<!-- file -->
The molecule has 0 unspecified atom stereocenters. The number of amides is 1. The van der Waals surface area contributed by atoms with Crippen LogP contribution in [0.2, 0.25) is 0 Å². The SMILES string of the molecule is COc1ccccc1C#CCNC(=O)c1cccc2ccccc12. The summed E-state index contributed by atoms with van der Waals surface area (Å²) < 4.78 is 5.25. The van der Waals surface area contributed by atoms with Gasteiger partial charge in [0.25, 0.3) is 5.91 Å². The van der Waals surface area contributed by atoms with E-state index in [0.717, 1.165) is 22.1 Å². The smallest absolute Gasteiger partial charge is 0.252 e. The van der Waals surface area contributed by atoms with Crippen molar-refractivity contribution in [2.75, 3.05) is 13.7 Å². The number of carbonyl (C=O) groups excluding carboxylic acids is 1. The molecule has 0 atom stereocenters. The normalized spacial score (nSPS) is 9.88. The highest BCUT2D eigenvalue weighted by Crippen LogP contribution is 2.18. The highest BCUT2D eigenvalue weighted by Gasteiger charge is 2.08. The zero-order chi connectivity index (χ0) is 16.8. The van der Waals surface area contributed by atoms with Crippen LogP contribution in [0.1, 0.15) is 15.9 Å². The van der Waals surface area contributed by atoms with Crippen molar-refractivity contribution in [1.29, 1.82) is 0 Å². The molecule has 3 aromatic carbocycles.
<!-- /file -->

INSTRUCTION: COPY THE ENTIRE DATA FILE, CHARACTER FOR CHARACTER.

The molecule has 0 unspecified atom stereocenters. The number of amides is 1. The van der Waals surface area contributed by atoms with Crippen LogP contribution in [0.2, 0.25) is 0 Å². The SMILES string of the molecule is COc1ccccc1C#CCNC(=O)c1cccc2ccccc12. The summed E-state index contributed by atoms with van der Waals surface area (Å²) < 4.78 is 5.25. The van der Waals surface area contributed by atoms with Gasteiger partial charge in [0.25, 0.3) is 5.91 Å². The van der Waals surface area contributed by atoms with E-state index in [0.717, 1.165) is 22.1 Å². The smallest absolute Gasteiger partial charge is 0.252 e. The van der Waals surface area contributed by atoms with Crippen molar-refractivity contribution in [2.75, 3.05) is 13.7 Å². The number of carbonyl (C=O) groups excluding carboxylic acids is 1. The molecule has 0 atom stereocenters. The normalized spacial score (nSPS) is 9.88. The highest BCUT2D eigenvalue weighted by Crippen LogP contribution is 2.18. The highest BCUT2D eigenvalue weighted by Gasteiger charge is 2.08. The zero-order chi connectivity index (χ0) is 16.8. The van der Waals surface area contributed by atoms with Crippen LogP contribution in [0.1, 0.15) is 15.9 Å². The van der Waals surface area contributed by atoms with Crippen molar-refractivity contribution in [1.29, 1.82) is 0 Å². The molecule has 3 aromatic carbocycles.